|This is talented and dedicated Agness Buya, who has made art, apprenticeships, and education at the core of her very existence. We were honored to have met her and for the time she took sharing this cultural center with the two of us. Agness created this magnificent creation using tea bags!|
“Sighting of the Day in Zambia”
|Work and providing for one’s family is a part of the marriage commitment ceremony. This statue and other’s similar to this, bear no arms and legs, indicating there’s no place for “lazy” individuals who refuse to work.|
Today and tomorrow we’ll be sharing photos of a fabulous cultural experience from yesterday’s tour of the city of Livingstone, Zambia. The highlight of our day was our private tour of WayiWayi Art Studio and Gallery.
|The dirt road to the WayiWayi Art Studio and Gallery.|
When one is on holiday in a tourist town with the intent of visiting an art gallery what visions come to mind? The glass storefront, a pristine and impeccable decor allowing for highlighting the art as opposed to the facility itself?
|The sign upon entry onto the grounds.|
One envisions expensive art offering including paintings with a wide array of techniques and styles, sculptures, glassworks, and a plethora of handmade creative wall, floor, and table pieces, each stunning, pricey and unique.
|This building serves as both an art center and residence for owner/manager Agness and her artist husband Lawrence. Sharing art with their community is truly the essence of their lives.|
Well, dear readers, one may find such places in many tourist locations throughout the world, but not here in Livingstone, Zambia. Throughout our almost six years of non-stop world travel, homeless and unencumbered with stuff art only provides us with a finite appreciation of the work and craft of highly dedicated and talented individuals.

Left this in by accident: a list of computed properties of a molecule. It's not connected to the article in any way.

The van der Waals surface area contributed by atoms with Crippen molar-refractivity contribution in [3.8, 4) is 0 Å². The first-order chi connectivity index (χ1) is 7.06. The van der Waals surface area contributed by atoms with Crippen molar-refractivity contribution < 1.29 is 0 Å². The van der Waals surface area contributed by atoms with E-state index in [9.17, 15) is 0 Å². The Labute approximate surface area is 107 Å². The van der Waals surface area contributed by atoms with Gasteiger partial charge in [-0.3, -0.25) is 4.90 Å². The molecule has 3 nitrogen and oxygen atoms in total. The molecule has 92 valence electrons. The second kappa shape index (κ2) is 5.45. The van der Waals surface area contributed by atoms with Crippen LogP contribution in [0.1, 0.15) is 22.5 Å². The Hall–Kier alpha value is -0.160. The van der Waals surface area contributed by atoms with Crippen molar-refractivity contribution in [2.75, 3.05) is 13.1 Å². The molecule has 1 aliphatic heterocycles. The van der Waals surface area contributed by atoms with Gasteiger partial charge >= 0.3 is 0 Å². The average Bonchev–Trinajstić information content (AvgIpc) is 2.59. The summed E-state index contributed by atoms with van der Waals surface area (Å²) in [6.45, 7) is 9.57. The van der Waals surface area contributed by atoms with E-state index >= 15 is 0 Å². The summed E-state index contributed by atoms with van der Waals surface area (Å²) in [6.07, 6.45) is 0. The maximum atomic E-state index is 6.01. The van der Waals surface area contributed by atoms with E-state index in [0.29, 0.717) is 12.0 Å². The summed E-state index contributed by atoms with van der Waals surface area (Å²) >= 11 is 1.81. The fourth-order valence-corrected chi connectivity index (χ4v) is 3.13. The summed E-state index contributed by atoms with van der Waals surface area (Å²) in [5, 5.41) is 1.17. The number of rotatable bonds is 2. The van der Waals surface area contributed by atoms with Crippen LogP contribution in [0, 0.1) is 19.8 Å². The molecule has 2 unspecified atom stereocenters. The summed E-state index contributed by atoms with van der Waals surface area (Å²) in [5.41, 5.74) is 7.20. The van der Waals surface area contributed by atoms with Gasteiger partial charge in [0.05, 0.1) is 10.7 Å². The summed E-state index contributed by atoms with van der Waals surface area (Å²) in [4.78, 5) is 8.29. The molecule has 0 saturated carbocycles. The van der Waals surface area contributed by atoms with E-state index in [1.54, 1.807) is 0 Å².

|The grounds are near the art school and art classrooms.|
We don’t own a wall, a floor, or a table to hold or display such an artistic piece of the work of these creative talents. Nor do we have a storage place to hold such works for future use should we ever stop traveling.
|Display of children’s work in one of the classrooms in the adjacent building.|
Although Livingstone with its World Heritage Victoria Falls is one of the world’s most desired tourist attractions, the culture is very different here than one might find in many other popular tourist destinations.
|Artist in residence honing his skills.|
Subsequently, we were literally “over the moon” traveling over yet another bumpy dirt road (quite a familiar experience for us in rough-roaded Marloth Park) and we approached the most quaint and charming WayiWayi Art Studio and Gallery, located at Plot #2613/392 Kalukuluku Street (off Airport Road) in Livingstone, Zambia.
|Artist in residence working in one of the several workrooms with children learning from the experiences.|
To reach Agness, contact her on their Facebook page here or she can be reached by email at this link. No reservation to tour the center is required during normal business hours but since the property is also hers and her husband’s residence, it’s best to contact Agness outside any regular hours.
|Opportunities for both youth and adults to enhance their skills.|